Goins said Clayton may instead focus on making the guidelines for public companies’ disclosure more stringent before authorizing enforcement over data breaches.
“The current SEC guidelines only talk about disclosure of risk, and so what they’re really asking public companies to do is disclose whether there’s a particularized risk of a cyber incident that’s going to impact, in essence, the bottom line of the company,” Goins said. “It’s a somewhat limited guidance in terms of public company regulation.”
Clayton singled out cybersecurity disclosures during his confirmation hearing, saying that while he couldn’t comment on investigations into any particular breach, looking across the landscape of disclosure he questioned “whether the disclosure is where it should be.”
He said he supported legislation that would require companies to disclose whether any board members have particular cybersecurity experience, and added he believed investors should know whether companies are thinking about cyber issues.
Stark said he expects that the SEC will eventually bring a case against a hacked company but will stick to an action involving egregious fraud where a company “was clearly exercising some deceit.”
Preventing data breaches is akin to making sure your children never come home from school with a cold, Stark said — “an impossible task.”
With that in mind, he said he expects the SEC to move away from the “broken windows” enforcement approach employed by former Chair Mary Jo White, characterized by enforcement actions against even small violations of market rules. Instead, Stark said Clayton’s SEC will likely focus on how firms respond to a cyber incident, rather than whether the firm successfully prevented an incident in the first place.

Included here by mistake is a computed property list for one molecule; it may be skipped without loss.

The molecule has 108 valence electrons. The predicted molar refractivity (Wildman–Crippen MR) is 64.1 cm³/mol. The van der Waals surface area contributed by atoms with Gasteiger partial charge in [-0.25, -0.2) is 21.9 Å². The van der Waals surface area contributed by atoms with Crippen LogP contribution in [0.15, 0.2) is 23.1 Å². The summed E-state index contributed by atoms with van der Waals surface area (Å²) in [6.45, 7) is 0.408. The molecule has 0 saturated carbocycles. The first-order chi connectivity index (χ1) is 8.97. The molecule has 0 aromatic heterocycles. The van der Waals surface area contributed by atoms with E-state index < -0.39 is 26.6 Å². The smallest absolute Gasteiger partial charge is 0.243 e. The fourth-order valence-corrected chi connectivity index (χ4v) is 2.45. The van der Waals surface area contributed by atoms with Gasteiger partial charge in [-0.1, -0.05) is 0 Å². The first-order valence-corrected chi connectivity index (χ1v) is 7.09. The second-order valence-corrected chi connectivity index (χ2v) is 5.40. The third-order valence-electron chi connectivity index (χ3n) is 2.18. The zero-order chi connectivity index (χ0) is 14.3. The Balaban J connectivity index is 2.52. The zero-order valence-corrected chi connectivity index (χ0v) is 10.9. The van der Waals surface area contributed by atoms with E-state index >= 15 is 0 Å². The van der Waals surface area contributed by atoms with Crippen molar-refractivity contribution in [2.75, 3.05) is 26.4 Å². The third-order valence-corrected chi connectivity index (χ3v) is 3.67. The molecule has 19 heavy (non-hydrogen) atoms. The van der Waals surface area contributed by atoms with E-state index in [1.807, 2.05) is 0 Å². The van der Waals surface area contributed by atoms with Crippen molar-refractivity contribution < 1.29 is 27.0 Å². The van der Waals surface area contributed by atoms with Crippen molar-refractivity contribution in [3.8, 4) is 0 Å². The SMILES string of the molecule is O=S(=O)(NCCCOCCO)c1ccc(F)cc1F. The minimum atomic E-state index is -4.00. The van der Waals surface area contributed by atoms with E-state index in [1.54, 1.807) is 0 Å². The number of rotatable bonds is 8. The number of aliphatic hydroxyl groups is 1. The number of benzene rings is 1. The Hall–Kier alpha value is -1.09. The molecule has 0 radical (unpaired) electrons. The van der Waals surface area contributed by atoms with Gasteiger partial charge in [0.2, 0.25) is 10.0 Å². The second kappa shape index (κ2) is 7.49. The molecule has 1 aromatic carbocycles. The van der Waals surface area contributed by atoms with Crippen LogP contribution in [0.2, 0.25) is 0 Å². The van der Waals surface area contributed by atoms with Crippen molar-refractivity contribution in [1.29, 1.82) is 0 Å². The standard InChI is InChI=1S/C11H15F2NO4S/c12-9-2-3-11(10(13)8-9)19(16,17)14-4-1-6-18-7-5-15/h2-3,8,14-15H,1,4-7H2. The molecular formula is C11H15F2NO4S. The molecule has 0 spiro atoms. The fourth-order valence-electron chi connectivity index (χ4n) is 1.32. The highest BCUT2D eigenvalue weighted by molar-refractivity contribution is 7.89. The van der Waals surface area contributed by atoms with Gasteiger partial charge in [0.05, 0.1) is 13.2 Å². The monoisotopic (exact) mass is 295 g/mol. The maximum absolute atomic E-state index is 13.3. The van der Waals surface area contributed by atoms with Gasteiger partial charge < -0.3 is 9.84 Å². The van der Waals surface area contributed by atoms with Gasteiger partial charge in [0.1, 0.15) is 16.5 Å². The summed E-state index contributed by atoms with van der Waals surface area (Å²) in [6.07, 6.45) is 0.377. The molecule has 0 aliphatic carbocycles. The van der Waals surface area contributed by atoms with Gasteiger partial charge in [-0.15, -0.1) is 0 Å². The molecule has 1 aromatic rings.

As for regulated entities like broker-dealers and investment advisers, Stark said even if the SEC eases up on “parking violations,” the agency will likely strengthen its exam program to ensure meaningful cybersecurity examinations.
“Firms should expect to receive robust and intricate deficiency letters with respect to their cybersecurity,” Stark said.
Indeed, in early June SEC officials forecast that they intend to focus more on exams than enforcement. David Glockner, the regional director of the SEC’s Chicago regional office, told an audience at the agency’s Compliance Outreach Program that the agency has made a “conscious decision” to lead its cybersecurity efforts through the exam program rather than the enforcement division, according to media reports.
Looking forward, Silvers said that the SEC is still working out its cybersecurity requirements but that firms should know by now that the agency expects an organized cybersecurity program with tight access controls and serious incident response planning.
“With each new published enforcement action and published advisory, it becomes clearer what the SEC is expecting to see,” Silvers said. “The SEC’s made pretty clear by this point that they’re going to be active in the space, so I don’t think anyone can claim total surprise anymore.”
--Editing by Emily Kokoll.